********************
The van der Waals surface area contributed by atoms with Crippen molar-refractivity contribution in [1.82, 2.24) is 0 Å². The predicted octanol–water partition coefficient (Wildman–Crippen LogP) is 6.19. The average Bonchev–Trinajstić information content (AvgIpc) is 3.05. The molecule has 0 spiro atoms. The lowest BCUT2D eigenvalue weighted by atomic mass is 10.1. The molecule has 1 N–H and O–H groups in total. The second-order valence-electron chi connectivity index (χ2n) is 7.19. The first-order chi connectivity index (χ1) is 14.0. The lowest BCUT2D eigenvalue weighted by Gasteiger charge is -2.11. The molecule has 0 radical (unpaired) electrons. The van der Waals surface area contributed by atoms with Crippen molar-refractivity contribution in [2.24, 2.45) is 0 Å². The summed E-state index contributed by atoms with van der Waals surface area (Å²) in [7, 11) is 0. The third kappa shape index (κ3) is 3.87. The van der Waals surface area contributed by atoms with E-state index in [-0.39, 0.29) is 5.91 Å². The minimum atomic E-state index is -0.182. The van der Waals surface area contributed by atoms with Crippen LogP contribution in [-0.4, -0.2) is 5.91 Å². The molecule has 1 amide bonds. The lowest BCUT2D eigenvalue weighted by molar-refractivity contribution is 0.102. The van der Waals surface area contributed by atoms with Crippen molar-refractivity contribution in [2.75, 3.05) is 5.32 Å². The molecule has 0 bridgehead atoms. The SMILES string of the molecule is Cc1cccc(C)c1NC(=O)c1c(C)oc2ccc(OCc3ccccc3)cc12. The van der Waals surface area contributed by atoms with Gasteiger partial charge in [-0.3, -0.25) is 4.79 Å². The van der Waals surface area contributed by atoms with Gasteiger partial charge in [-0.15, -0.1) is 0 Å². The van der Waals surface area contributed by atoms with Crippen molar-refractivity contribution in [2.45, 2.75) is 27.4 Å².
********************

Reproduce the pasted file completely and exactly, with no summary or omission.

The van der Waals surface area contributed by atoms with Crippen molar-refractivity contribution in [1.82, 2.24) is 0 Å². The predicted octanol–water partition coefficient (Wildman–Crippen LogP) is 6.19. The average Bonchev–Trinajstić information content (AvgIpc) is 3.05. The molecule has 0 spiro atoms. The lowest BCUT2D eigenvalue weighted by atomic mass is 10.1. The molecule has 1 N–H and O–H groups in total. The second-order valence-electron chi connectivity index (χ2n) is 7.19. The first-order chi connectivity index (χ1) is 14.0. The lowest BCUT2D eigenvalue weighted by Gasteiger charge is -2.11. The molecule has 0 radical (unpaired) electrons. The van der Waals surface area contributed by atoms with Crippen molar-refractivity contribution in [2.24, 2.45) is 0 Å². The summed E-state index contributed by atoms with van der Waals surface area (Å²) in [7, 11) is 0. The third kappa shape index (κ3) is 3.87. The van der Waals surface area contributed by atoms with E-state index in [-0.39, 0.29) is 5.91 Å². The minimum atomic E-state index is -0.182. The van der Waals surface area contributed by atoms with Crippen LogP contribution in [-0.4, -0.2) is 5.91 Å². The molecule has 1 amide bonds. The lowest BCUT2D eigenvalue weighted by molar-refractivity contribution is 0.102. The van der Waals surface area contributed by atoms with Crippen molar-refractivity contribution in [2.75, 3.05) is 5.32 Å². The molecule has 0 bridgehead atoms. The SMILES string of the molecule is Cc1cccc(C)c1NC(=O)c1c(C)oc2ccc(OCc3ccccc3)cc12. The van der Waals surface area contributed by atoms with Gasteiger partial charge in [-0.3, -0.25) is 4.79 Å². The van der Waals surface area contributed by atoms with Gasteiger partial charge in [-0.15, -0.1) is 0 Å². The van der Waals surface area contributed by atoms with Crippen molar-refractivity contribution in [2.45, 2.75) is 27.4 Å².